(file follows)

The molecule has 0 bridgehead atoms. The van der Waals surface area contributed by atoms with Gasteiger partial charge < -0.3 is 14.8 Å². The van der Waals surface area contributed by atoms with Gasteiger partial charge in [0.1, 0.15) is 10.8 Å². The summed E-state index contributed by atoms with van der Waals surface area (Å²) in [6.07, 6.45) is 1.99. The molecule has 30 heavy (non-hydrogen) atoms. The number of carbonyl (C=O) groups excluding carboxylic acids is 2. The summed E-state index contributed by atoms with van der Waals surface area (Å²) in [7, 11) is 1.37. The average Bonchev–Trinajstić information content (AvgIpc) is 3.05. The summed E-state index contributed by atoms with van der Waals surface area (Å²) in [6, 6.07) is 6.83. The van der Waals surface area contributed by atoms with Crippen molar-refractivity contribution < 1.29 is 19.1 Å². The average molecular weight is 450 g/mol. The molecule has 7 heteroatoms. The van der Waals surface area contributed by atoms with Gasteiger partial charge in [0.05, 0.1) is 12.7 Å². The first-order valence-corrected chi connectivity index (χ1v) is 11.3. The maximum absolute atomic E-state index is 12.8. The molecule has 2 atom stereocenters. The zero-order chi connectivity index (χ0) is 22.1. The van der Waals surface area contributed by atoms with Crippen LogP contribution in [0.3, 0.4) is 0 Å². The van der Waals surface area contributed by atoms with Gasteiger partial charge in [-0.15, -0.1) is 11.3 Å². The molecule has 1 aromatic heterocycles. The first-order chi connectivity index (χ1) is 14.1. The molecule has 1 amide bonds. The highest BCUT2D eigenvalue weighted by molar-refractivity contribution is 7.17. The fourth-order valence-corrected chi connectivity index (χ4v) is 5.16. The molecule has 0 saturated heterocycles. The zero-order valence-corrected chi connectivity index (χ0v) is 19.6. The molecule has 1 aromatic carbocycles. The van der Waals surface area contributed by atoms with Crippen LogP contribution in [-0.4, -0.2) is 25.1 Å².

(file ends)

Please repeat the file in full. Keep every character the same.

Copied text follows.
The molecule has 0 bridgehead atoms. The van der Waals surface area contributed by atoms with Gasteiger partial charge < -0.3 is 14.8 Å². The van der Waals surface area contributed by atoms with Gasteiger partial charge in [0.1, 0.15) is 10.8 Å². The summed E-state index contributed by atoms with van der Waals surface area (Å²) in [6.07, 6.45) is 1.99. The molecule has 30 heavy (non-hydrogen) atoms. The number of carbonyl (C=O) groups excluding carboxylic acids is 2. The summed E-state index contributed by atoms with van der Waals surface area (Å²) in [7, 11) is 1.37. The average Bonchev–Trinajstić information content (AvgIpc) is 3.05. The summed E-state index contributed by atoms with van der Waals surface area (Å²) in [6, 6.07) is 6.83. The van der Waals surface area contributed by atoms with Crippen molar-refractivity contribution < 1.29 is 19.1 Å². The average molecular weight is 450 g/mol. The molecule has 7 heteroatoms. The van der Waals surface area contributed by atoms with Gasteiger partial charge in [0.05, 0.1) is 12.7 Å². The first-order valence-corrected chi connectivity index (χ1v) is 11.3. The maximum absolute atomic E-state index is 12.8. The molecule has 2 atom stereocenters. The zero-order chi connectivity index (χ0) is 22.1. The van der Waals surface area contributed by atoms with Crippen LogP contribution in [0.3, 0.4) is 0 Å². The van der Waals surface area contributed by atoms with Gasteiger partial charge in [-0.15, -0.1) is 11.3 Å². The molecule has 1 aromatic heterocycles. The first-order chi connectivity index (χ1) is 14.1. The molecule has 1 amide bonds. The highest BCUT2D eigenvalue weighted by molar-refractivity contribution is 7.17. The fourth-order valence-corrected chi connectivity index (χ4v) is 5.16. The molecule has 0 saturated heterocycles. The zero-order valence-corrected chi connectivity index (χ0v) is 19.6. The molecule has 1 aromatic carbocycles. The van der Waals surface area contributed by atoms with Crippen LogP contribution in [-0.4, -0.2) is 25.1 Å².